• Page titles have sitewide implications
    The little pieces of text that appear first in search results (and in the tab of your web browser), called title tags or page titles, are more important than you may have previously thought. Optimizing title tags can indirectly benefit the rest of your website, even boosting the visibility of pages that weren’t updated with new page titles.
  • Google may value author credibility
    Like prioritizing “whitelisted” sources, Google may evaluate your own authors and rank pages based on how legit it views your authors to be.
  • Outgoing links may only be used to assess spam
    Linking to outside sources in your website content (often used when you want to attribute a quote or statistic to the original author) doesn’t really benefit you in SEO ranking terms. However, if you do choose to link to spammy or low-quality sites—or even worse, your third-party links are broken—that can pull your rankings down.

What the Leak Doesn’t Tell Us

There are some holes in this leak … here’s what Google left out.

  • How important individual attributes are compared to others
    Yeah, Google leaked kind of a lot of attributes. What is unknown here, though, is how Google ranks the importance of these attributes. With a limited SEO budget, which ones should you prioritize? Luckily, we’ve put together a slick infographic to help you decide which SEO attributes/factors to focus on, ranked by difficulty!
  • How long these updates will be relevant
    The leaked documents might not be that up to date, and we all know that Google’s strategies and algorithm change with the tide.

What the Google Leak Means for Your SEO Strategy

Even with this tsunami of information, it’s important to remember that the specifics of the algorithm remain under wraps. We are advising our clients not to jump to conclusions based on incomplete or outdated information.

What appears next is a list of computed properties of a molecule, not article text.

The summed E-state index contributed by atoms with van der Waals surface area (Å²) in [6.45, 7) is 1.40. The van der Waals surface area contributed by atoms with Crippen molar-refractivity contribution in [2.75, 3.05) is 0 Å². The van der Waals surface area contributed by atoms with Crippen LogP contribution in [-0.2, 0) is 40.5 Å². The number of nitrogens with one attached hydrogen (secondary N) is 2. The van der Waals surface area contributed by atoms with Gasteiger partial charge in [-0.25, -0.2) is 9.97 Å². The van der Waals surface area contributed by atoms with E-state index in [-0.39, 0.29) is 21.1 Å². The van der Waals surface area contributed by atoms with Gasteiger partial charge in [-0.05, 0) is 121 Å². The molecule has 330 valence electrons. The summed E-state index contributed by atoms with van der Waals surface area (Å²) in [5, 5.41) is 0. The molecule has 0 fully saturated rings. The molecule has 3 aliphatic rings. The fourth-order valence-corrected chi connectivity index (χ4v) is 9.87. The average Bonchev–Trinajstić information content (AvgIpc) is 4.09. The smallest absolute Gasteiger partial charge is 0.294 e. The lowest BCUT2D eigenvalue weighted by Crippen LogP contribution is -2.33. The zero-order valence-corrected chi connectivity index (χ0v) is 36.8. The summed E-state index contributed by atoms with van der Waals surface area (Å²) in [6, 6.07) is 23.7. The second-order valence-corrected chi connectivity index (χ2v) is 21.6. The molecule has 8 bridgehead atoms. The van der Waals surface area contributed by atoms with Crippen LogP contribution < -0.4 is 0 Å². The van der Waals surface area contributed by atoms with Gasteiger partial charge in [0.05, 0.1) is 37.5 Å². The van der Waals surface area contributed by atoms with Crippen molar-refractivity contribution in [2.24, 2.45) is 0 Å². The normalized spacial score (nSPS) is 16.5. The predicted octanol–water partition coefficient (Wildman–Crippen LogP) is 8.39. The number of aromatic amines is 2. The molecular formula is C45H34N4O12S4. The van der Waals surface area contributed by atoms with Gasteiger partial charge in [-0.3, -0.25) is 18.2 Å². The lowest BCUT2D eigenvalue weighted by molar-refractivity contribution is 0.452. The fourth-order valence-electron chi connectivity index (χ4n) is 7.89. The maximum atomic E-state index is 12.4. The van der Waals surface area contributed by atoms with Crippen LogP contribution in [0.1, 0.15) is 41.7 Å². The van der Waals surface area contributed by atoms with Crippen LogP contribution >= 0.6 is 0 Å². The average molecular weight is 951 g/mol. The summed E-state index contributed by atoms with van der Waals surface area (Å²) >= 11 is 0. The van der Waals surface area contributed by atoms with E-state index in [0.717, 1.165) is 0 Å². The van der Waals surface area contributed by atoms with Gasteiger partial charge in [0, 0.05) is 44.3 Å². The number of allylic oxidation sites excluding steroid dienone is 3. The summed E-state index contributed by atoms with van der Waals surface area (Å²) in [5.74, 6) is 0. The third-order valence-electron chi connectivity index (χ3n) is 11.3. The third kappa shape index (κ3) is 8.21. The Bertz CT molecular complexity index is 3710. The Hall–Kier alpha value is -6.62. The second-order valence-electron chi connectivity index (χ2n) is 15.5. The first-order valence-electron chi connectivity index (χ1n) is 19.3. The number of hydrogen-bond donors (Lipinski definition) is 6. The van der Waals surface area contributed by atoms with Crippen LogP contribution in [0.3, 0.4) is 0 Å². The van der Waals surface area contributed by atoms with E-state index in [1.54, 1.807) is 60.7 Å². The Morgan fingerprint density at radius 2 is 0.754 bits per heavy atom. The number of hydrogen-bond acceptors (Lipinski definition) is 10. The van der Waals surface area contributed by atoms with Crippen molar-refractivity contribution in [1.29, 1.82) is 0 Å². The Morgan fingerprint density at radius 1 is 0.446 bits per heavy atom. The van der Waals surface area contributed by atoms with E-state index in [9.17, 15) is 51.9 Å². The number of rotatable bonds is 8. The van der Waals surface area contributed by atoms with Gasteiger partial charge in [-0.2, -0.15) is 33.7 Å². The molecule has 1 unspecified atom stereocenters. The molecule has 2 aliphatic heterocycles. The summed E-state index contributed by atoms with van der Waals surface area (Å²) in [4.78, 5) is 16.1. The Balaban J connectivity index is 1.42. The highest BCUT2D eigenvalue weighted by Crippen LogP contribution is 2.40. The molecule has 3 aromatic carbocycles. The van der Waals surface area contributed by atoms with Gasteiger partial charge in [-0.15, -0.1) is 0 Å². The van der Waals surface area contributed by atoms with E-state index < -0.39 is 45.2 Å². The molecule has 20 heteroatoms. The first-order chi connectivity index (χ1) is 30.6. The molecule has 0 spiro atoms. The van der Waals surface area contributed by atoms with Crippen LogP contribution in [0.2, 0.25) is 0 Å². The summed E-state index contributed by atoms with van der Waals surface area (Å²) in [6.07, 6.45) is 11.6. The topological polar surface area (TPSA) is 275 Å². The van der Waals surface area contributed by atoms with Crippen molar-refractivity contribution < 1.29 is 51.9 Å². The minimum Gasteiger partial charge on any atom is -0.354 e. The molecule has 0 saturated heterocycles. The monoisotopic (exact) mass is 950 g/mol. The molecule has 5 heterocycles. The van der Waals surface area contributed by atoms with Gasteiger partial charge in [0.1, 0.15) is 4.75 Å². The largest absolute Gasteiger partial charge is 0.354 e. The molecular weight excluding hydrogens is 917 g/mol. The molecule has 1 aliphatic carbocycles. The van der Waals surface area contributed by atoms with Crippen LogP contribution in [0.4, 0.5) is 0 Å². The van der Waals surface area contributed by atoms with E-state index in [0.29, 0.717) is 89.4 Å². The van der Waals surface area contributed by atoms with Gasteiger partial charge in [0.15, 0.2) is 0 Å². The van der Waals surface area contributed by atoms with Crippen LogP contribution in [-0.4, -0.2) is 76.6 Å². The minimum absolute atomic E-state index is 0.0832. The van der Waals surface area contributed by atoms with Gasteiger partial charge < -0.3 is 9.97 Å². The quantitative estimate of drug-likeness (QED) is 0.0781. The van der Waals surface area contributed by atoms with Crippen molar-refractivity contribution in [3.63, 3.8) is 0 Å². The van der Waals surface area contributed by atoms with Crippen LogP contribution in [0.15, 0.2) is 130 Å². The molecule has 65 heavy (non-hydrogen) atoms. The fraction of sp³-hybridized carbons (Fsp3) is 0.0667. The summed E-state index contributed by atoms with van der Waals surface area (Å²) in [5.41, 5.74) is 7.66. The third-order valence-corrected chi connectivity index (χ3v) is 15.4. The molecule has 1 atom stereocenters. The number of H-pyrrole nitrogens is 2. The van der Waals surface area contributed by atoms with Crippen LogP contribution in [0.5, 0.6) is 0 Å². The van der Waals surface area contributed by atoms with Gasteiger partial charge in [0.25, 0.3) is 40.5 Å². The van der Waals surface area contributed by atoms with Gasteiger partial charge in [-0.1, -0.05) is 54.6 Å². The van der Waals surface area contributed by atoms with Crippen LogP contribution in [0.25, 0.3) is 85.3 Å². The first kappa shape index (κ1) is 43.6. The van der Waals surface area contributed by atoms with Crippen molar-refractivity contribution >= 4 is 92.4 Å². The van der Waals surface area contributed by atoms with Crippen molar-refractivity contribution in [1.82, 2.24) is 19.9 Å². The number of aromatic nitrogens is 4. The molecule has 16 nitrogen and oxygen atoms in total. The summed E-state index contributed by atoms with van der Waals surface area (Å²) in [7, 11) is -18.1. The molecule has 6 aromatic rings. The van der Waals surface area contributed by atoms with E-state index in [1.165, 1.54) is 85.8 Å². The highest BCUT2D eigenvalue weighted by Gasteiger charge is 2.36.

The main goal of your SEO strategy should not change based on this leak. However, we do think the findings from this event support our existing primary SEO goal: creating high-quality content that provides a solid user experience and aligns with the search intent of target audiences.

The leak also suggests that we should continue to follow other common best practices SEO experts have been adopting for years—things like building credibility, earning quality backlinks, optimizing title tags, and attributing reputable authors.

Our in-house SEO experts don’t have a time machine (yet), but they do have major experience, and this focus on top-notch, credible content is what Google’s algorithm of the past, present, and future will reward … with coveted high rankings.

How to Turn Google’s Leak into Waves of Website Traffic

via GIPHY

This leak gave us a notable window into Google’s strategies, but ultimately, we didn’t get a complete picture. However, the insights we did gain can help us plot our course ahead and continue creating well-optimized content that builds trust and authority, citing credible sources when needed.

Need help navigating the seas of search? Our SEO team has a proven track record of collaborating with our in-house copywriters to create top-quality, user-friendly content that ranks awesomely in search and transforms target audiences into loyal customers.

Get on the (fog)horn with us today.